Nathan Mathabane, 12, is the new U.S. champ in the 800
For Nathan Mathabane, the best thing about winning an event at the national Junior Olympic Track and Field Championships was the celebration that followed.
'We got to go to Disney World,' says Mathabane, an incoming seventh-grader at West Sylvan Middle School. 'That's a fun place.'
Mathabane, 12, won the 800 meters and finished second in the 1,500 in the midget class (for 11- and 12-year-olds) two weeks ago in Miami.
His victory in the 800 capped a magical 12 months in which he went from being soundly beaten in virtually every race to winning a gold medal before about 7,000 fans at Miami's Tropical Park Stadium.
'Nathan's made incredible progress, especially for someone who wasn't having a good time with the sport just a year ago,' says his coach, Fernando Fantroy Sr. 'Last year, his main comment to me was, 'I suck at this.' Now, he's a national champion. It's amazing.'
'Being a national champion is neat,' Mathabane says, 'but I don't feel different or anything. But I'm definitely looking forward to running a lot more.'
Mathabane moved to Oregon in early 2002 when his family relocated from North Carolina. He got involved in track by following his sister Bianca's lead. Bianca Mathabane will be a freshman at Benson. She finished fifth in the 100 hurdles at the national meet.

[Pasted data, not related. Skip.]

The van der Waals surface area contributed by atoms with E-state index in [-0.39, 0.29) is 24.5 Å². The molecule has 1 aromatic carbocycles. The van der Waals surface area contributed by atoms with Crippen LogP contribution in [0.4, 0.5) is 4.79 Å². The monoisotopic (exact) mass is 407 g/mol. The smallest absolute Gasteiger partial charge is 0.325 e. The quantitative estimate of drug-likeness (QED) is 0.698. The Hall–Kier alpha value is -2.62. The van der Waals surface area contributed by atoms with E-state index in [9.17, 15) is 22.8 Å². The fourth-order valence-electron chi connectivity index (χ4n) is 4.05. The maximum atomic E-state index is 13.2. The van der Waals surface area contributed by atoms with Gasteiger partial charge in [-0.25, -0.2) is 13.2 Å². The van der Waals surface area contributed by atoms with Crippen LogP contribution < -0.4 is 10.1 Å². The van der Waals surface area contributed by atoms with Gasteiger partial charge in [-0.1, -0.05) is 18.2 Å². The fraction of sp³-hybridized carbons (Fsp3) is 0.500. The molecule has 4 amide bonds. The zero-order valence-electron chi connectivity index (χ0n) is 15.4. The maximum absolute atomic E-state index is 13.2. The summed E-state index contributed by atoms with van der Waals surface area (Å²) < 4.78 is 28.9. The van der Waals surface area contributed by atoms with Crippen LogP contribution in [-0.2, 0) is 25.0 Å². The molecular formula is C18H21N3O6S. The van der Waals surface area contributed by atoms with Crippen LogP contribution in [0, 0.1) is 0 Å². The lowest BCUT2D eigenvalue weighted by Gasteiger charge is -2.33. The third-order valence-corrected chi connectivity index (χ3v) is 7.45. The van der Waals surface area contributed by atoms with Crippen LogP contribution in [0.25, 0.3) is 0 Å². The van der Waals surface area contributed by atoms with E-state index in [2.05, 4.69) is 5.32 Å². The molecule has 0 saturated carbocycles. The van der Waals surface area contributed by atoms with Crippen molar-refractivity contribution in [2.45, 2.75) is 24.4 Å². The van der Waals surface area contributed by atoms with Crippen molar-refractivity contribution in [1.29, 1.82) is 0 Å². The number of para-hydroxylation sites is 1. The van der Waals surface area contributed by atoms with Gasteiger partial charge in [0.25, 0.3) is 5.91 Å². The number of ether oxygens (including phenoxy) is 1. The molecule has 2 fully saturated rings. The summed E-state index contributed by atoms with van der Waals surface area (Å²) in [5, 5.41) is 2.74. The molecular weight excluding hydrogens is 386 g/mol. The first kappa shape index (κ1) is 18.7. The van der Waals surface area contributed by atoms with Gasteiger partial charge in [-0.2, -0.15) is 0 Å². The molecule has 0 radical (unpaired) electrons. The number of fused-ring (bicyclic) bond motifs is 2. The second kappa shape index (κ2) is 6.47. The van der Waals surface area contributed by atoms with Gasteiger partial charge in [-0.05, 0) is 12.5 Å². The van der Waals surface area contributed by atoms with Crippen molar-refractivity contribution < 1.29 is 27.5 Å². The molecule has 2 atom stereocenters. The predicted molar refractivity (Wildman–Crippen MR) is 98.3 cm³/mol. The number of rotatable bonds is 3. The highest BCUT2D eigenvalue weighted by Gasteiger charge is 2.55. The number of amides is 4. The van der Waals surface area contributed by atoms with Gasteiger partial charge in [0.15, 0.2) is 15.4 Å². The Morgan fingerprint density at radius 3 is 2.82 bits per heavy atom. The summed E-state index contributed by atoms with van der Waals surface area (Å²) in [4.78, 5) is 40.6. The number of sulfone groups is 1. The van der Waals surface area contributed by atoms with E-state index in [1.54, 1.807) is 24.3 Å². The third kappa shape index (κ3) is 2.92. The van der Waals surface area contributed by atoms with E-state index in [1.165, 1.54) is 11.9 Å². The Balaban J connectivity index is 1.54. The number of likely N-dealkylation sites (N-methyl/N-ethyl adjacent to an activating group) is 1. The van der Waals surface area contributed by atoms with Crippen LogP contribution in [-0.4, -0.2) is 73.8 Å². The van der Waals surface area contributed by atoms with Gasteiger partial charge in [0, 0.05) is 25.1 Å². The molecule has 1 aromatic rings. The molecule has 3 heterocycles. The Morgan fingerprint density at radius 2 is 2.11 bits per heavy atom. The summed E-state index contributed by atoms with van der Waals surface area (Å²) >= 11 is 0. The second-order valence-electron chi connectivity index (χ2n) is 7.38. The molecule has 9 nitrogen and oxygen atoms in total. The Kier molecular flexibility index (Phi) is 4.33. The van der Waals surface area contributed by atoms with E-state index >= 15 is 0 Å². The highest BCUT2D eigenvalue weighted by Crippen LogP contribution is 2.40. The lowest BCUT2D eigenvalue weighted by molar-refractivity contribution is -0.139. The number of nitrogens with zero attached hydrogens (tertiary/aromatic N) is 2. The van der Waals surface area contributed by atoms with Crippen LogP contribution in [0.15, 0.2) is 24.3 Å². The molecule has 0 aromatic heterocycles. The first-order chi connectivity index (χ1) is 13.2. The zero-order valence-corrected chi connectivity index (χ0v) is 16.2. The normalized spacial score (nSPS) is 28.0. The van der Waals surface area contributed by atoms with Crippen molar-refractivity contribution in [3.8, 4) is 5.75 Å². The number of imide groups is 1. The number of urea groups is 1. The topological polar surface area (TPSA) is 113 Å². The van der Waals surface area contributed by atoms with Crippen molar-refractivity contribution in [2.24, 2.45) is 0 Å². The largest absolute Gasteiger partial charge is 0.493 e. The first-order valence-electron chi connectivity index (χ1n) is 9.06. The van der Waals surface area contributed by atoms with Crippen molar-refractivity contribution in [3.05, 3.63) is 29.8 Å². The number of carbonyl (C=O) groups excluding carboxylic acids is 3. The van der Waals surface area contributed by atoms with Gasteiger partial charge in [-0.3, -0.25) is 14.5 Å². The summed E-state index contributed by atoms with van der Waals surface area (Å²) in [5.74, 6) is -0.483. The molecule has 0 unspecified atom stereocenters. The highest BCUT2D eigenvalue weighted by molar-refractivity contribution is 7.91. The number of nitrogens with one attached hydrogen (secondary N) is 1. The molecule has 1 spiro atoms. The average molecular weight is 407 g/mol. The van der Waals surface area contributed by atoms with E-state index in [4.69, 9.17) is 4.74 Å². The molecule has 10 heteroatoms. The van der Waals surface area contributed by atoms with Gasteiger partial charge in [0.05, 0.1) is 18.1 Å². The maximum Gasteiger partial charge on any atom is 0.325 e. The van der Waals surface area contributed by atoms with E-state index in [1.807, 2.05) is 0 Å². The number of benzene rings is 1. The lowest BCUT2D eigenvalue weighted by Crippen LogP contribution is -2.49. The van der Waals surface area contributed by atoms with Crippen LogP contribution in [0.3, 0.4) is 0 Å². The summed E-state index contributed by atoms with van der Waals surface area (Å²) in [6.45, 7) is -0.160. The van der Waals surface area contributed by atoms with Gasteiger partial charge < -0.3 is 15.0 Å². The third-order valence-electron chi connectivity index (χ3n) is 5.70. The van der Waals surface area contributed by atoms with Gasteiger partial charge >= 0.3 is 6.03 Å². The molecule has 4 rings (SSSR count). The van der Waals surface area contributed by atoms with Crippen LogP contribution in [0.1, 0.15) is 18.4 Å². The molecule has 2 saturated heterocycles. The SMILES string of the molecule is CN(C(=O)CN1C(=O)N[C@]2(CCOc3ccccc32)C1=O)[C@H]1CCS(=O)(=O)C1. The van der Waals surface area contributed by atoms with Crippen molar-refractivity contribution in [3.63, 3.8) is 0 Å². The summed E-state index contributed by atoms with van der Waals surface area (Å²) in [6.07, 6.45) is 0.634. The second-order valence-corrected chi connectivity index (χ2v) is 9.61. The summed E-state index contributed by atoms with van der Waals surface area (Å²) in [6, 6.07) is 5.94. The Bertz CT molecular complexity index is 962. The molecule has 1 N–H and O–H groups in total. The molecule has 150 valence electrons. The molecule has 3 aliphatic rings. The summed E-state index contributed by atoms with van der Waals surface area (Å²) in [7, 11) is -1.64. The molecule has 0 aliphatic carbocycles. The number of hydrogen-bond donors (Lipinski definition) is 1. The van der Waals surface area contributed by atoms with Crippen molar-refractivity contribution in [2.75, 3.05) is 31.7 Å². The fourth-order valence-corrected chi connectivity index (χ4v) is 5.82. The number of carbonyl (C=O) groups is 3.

As an 11-year-old, Nathan Mathabane frequently finished last in track meets. At the Junior Olympic state meet, he was last in the 1,500 and finished second from the bottom in the 800 against generally older competition.
His times were slow, too.
Fantroy tried to get him to run 2 minutes, 30 seconds in the 800, but his best times were just 2:45.
Things began to change in the fall, though, when West Sylvan challenged its students to ride their bikes to school for one week. Mathabane rode 3.2 miles up and down hills just for a one-way trip. He enjoyed it so much that he rode his bike to school nearly every day thereafter and rode 77 miles to the coast during a biking event.
That training helped him start to win races as a cross-country runner.
'Once he got a little confidence, everything about his running changed,' Fantroy says. 'He got a great training base last fall, and that helped him tremendously in track.'
Mathabane won state and regional titles in the 400, 800 and 1,500 this year, but he entered the national meet as a decided underdog to win, mostly because his primary competition, Connor Revord of Illinois, already had set a national record in the 1,500 in the bantam age-group (9-10) and had never lost.
Mathabane's strategy in the 800 final was to go out fast, get the lead and hold off the field, but he was only fifth after 400 meters.
'That's when I just started sprinting, and I didn't stop until the finish line,' he says.
He reeled in the pack and caught Revord in the final 10 feet.
'We have video of it, and it's a thrilling race to watch,' says his father, Mark Mathabane, who is a freelance writer and author of eight books on race relations and South Africa. 'It's lucky he caught (Revord) at the end because that didn't give him a chance to rally.'
Nathan Mathabane won the 800 in 2:12.25. He finished second to Revord in the 1,500 in 4:38.65.
As a seventh grader, Mathabane hopes to lower his times to 2:02 in the 800 and 4:20 in the 1,500. He says he plans to attend Benson High in two years.
If he performs well enough next year, he might get to Disneyland, because the Junior Olympics are on the West Coast, July 27-Aug. 1, at Hayward Field in Eugene.